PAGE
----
TSA LINES PLAN RATE HIKES, PROVISIONS FOR 2003-2004 CONTRACTS
Member lines of the Transpacific Stabilization Agreement said they intend to raise base freight rates across the board and implement other provisions in their 2003-2004 tariffs and service contracts for the Asia to U.S. trade.
The 14 major Pacific carriers, following a meeting in Washington last week, said they intend to raise base freight rates by $700 per forty-foot equivalent unit for all-water service to the U.S. West and East coasts, and by $900 for all intermodal inland point and cross-country minilandbridge shipments. The increases will take effect upon expiration of current contracts or May 1, which ever is sooner. There will also be proportionate increases for other equipment sizes and cargo otherwise rated.
TSA carriers also intend to include these provisions in upcoming contracts:
* Contracts will be subject to tariff terminal handling charges, quarterly adjusted fuel surcharges and other applicable accessorial charges.
* A peak-season surcharge of $300 per FEU will be applied from June 15 through Oct. 31, 2003.
* Free time allowances will be limited to those provided for in standard tariff provisions.
* New contracts will contain language allowing for future implementation of surcharges to cover government port/maritime security costs, as they arise.
Carriers of the discussion agreement also plan to extend their current $300-per-FEU peak-season surcharge for the current season through Nov. 30, due to a continued strong market will full ships.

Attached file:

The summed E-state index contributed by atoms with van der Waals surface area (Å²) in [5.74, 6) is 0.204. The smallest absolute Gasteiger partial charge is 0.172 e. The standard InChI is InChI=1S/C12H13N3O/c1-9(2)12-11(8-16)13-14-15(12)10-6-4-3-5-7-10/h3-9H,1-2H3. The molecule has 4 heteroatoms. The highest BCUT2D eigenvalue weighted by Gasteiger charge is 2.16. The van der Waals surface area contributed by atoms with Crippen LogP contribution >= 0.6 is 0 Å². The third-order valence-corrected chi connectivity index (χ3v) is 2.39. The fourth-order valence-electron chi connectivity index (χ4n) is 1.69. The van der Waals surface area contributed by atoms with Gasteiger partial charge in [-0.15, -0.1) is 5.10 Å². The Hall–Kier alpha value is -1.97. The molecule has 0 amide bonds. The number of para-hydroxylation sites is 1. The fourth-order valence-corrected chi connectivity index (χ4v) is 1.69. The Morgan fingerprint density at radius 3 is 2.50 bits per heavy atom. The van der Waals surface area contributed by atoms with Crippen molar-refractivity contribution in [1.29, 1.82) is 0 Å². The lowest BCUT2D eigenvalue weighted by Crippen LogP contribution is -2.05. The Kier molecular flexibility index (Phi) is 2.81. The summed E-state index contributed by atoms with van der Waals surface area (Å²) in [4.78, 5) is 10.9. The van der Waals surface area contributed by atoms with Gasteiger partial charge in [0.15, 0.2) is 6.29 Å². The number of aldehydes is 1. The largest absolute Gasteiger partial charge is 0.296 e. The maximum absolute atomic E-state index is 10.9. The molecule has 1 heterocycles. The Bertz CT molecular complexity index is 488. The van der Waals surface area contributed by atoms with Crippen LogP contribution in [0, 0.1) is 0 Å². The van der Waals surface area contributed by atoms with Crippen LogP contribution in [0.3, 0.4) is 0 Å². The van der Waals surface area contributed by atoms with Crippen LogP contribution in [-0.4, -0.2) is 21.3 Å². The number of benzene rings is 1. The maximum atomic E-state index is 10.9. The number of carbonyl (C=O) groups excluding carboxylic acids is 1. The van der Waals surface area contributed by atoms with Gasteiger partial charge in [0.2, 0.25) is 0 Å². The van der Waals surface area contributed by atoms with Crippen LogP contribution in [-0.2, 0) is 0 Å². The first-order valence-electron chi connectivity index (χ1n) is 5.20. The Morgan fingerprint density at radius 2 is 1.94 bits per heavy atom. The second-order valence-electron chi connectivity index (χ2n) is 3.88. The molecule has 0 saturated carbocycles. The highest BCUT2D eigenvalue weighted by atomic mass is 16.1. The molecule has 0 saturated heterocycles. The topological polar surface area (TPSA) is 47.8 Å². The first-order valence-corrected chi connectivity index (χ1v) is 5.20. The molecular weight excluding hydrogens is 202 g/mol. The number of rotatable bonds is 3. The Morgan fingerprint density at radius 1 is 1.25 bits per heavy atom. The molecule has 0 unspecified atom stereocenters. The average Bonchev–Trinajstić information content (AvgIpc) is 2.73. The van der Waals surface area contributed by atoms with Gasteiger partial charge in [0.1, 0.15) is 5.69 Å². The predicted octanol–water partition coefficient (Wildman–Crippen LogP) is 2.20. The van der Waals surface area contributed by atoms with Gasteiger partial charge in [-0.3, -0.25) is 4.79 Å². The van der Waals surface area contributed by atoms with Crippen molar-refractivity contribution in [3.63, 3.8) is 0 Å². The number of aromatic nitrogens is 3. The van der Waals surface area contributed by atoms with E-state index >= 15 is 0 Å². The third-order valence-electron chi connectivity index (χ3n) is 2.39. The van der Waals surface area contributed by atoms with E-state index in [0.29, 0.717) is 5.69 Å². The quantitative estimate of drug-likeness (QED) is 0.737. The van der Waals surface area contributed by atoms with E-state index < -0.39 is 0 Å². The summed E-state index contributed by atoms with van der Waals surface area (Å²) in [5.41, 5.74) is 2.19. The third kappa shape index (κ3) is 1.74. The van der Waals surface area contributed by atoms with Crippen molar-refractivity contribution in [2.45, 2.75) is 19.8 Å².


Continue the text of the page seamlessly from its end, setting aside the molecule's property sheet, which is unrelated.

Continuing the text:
Transpacific volumes rose 17.5 percent in the first half of 2002 to nearly 1.9 million FEUs. July's year-on-year cargo volume is up 24 percent, the TSA said.
Besides replenishing inventories, continued strong consumer spending, low interest rates and the strong dollar, the carriers said the trade has foremost been impacted by transforming of Asia 'into the primary manufacturing source for the U.S. and much of Europe,' TSA said.
The transpacific freight market is now the world's largest trade lane, accounting for about 16 percent of global container trade, Drewry Shipping Consultants said. About 60 percent of the trade moving from Asia to the United States is from China, including Hong Kong.
The growing volume of manufacturing and retail supply chain shipments from contract factories and joint venture plants in Asia 'rely more heavily on end-to-end, time-definite transportation and logistics services, requiring real-time shipment visibility on the Internet and complex consolidation and distribution issues,' the TSA said.
'Carriers have been struggling to provide the full range of transportation and logistics services customers expect in a highly competitive environment,' said Albert A. Pierce, TSA's executive director. 'They've increased service levels and lowered rates, hoping to make up the difference in managing and bringing down costs. Despite major progress in cost control, failure to restore rates in 2002 will likely result in transpacific carrier losses of some $2 billion this year. Carriers are simply not being adequately compensated for the service provided.'
Pierce added that several smaller carriers including lines that entered the transpacific trade after rates increased in 1999, have since scaled back or canceled services.
Carriers anticipate a strong Asia-to-U.S. transpacific market next year, with at last 8 to 9 percent growth overall and 14 percent out of China.